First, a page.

R. Shalom Carmy has an article in the current issue of the Torah U-Mada Journal in which he analyzes R. Joseph B. Soloveitchik's approach to "Da'as Torah" (link - PDF). Here is a relevant excerpt (pp. 10, 12):
There is enough public oral evidence that the Rav did not favor direct rabbinic intervention in political affairs, especially where they lack the requisite expertise to speak with authority. His 1967 ruling that decisions about possible territorial compromise in the land of Israel for the sake of peace should be made by experts in the field, rather than by rabbis, is currently the most discussed example of his outlook. While I am reluctant to rely on private comments, I am sure that many who enjoyed the Rav’s company can confirm my recollections of sarcasm on the subject of rabbis whose adherents encourage them to pontificate on matters of which they were inadequately informed. If his outlook can be inferred from his practice, it is appropriate for gedolei Torah who comment on public matters to recognize the complexity of human affairs and the existence of different informed opinions on most contested questions, and to modulate their voices accordingly. As noted earlier, such leadership inculcates the right “frame of reference” for individual and communal decisions rather than imposing such decisions from above. This model of teaching authority is alive and well in certain segments of our community, though not as much as one might wish, where laity and middle–level rabbinic scholars respectfully solicit and listen to multiple perspectives among their teachers, who, in turn, treat their audience and opponents with respect...In other words, giants of Torah scholarship have insight based on their unique perspectives. But they have to know the intricacies of what they are talking about in order to have insight into it.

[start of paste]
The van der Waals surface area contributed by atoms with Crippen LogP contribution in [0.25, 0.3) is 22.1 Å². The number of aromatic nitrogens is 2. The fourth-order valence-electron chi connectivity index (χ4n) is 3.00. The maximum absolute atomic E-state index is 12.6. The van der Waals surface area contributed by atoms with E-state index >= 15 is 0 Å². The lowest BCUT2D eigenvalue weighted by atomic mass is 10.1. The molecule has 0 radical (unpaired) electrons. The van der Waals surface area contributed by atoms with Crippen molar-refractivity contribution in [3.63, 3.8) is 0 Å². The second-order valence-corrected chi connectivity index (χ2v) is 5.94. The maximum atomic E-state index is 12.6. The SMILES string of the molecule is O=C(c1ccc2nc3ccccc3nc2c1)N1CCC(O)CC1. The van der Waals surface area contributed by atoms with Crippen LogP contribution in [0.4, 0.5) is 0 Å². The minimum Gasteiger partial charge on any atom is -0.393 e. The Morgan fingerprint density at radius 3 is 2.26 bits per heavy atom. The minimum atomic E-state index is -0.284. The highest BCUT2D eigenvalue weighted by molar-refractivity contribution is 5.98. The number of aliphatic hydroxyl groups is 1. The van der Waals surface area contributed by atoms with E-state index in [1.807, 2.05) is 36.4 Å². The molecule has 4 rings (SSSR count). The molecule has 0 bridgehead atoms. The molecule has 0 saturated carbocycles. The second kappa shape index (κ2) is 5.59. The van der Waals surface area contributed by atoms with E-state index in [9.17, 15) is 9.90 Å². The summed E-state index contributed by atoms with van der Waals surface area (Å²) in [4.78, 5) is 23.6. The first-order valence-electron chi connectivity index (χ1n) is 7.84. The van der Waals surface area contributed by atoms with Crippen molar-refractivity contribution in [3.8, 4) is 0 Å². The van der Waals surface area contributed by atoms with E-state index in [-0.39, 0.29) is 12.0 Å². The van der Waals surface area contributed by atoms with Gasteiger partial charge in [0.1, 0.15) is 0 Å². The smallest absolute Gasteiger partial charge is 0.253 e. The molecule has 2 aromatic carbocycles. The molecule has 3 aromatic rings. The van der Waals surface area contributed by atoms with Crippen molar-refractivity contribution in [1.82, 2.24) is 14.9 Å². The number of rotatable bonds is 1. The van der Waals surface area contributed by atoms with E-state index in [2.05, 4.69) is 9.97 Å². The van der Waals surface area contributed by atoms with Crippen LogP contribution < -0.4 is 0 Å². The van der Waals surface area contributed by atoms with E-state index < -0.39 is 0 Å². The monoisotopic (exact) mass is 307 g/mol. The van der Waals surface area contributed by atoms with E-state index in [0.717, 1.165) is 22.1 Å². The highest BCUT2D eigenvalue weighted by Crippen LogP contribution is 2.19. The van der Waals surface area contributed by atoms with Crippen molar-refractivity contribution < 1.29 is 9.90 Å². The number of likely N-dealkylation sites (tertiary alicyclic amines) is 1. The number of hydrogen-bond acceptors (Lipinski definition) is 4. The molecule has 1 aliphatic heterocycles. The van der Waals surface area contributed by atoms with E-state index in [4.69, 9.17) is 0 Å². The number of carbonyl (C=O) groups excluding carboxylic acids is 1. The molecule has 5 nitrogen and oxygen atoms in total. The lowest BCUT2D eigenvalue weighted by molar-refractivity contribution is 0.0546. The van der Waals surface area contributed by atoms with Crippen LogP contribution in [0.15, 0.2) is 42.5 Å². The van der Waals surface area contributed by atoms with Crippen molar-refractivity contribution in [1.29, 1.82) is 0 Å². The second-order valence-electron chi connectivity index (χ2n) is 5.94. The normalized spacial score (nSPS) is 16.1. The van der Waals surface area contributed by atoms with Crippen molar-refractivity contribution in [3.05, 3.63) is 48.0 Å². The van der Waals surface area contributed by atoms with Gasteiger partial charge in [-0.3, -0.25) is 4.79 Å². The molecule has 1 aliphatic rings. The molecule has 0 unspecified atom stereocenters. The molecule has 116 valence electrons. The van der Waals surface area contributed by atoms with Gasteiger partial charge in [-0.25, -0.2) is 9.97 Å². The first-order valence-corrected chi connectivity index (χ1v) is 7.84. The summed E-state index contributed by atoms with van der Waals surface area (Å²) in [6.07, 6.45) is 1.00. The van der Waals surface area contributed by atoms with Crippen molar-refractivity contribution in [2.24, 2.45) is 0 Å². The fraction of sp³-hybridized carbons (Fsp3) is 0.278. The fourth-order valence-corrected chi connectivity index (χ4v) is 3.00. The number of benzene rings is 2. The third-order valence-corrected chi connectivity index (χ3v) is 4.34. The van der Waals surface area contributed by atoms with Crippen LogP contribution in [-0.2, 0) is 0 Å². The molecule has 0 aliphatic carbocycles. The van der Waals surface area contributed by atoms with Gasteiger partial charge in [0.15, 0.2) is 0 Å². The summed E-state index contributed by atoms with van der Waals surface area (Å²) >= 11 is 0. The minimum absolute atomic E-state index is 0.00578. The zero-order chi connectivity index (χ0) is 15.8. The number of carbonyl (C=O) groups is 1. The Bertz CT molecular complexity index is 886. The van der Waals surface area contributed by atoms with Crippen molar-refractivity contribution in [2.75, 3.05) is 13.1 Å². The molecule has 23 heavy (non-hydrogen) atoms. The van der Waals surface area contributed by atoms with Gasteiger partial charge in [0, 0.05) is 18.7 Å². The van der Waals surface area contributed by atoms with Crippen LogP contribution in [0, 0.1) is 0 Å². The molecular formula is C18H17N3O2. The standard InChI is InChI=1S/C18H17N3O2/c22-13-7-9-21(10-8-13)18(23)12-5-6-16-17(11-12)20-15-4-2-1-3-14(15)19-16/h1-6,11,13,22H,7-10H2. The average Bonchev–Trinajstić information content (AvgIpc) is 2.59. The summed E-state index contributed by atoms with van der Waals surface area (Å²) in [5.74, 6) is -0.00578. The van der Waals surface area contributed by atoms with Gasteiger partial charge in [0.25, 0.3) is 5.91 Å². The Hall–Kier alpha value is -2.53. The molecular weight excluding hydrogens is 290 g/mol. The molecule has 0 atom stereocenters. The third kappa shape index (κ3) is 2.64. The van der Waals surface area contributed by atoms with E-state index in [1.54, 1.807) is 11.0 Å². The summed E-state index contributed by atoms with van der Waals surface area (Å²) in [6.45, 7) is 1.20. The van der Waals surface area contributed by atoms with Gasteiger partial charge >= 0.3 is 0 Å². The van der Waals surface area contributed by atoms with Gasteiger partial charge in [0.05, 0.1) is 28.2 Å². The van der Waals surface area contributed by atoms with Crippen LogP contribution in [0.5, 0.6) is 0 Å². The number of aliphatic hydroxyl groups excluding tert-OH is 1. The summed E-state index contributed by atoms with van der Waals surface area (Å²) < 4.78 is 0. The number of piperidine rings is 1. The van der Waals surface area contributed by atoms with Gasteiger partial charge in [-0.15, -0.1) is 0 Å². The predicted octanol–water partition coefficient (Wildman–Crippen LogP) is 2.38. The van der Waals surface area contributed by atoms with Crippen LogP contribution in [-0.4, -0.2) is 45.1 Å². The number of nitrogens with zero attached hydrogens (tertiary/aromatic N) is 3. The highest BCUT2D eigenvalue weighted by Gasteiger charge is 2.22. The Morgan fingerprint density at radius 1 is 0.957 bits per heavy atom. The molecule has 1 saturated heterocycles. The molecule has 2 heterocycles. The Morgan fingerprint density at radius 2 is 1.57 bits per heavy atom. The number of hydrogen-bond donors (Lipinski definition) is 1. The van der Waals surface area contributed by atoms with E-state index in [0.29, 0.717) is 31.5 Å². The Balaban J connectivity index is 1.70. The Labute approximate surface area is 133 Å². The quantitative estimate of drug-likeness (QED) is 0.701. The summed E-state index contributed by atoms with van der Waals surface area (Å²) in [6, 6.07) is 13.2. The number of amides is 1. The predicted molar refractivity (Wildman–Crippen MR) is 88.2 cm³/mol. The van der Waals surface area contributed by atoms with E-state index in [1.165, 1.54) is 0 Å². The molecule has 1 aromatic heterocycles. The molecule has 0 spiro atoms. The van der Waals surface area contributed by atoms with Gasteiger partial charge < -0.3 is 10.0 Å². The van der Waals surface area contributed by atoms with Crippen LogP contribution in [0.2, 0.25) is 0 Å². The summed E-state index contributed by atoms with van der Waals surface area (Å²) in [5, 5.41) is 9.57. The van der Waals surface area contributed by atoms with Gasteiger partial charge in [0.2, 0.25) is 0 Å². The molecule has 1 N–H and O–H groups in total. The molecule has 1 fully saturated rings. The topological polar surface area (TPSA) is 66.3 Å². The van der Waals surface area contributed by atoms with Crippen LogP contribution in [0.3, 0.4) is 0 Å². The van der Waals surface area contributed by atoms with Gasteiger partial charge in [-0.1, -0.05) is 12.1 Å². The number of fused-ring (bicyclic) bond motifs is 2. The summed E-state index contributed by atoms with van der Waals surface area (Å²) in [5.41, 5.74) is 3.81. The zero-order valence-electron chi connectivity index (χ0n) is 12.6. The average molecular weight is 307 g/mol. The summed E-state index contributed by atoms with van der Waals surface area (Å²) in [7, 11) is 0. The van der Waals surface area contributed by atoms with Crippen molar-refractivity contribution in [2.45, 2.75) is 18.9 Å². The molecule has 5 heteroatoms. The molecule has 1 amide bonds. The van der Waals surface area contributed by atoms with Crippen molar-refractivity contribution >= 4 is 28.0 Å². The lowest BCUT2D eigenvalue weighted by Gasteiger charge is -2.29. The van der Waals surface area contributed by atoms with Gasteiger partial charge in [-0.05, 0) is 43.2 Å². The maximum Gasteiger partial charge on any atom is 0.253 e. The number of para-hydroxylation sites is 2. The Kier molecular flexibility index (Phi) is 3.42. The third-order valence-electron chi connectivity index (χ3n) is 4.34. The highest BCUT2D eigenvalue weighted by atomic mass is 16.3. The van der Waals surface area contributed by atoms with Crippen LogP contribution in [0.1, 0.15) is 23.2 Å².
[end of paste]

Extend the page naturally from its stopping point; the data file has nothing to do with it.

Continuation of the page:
The Rav’s practical orientation towards the idea of da‘at Torah has been presented by some of his most faithful talmidim. R. Aharon Lichtenstein, for example, has written about the importance of such guidance. And R. Walter Wurzburger, in arguing that religious ethics requires personal examples, model individuals who embody Torah and are worthy of emulation, especially in areas where right conduct cannot be formulated in precise halakhic categories, has observed the relation between this insight and the special status of gedolim. Though we believe, following the Mishnah (Avot 3:1) that wisdom is the ability to learn from all human beings, how can we not grant pride of place to those who have seen Torah steadily and seen in whole (to adapt Matthew Arnold’s line)? The alternative is virtually unthinkable.
UPDATE: Additionally, and significantly, R. Soloveitchik was wont to discuss the relevant issues and allow his questioner to reach a decision rather than simply give a straight answer. My many discussions with his grandson, R. Mayer Twersky, found him to be similar.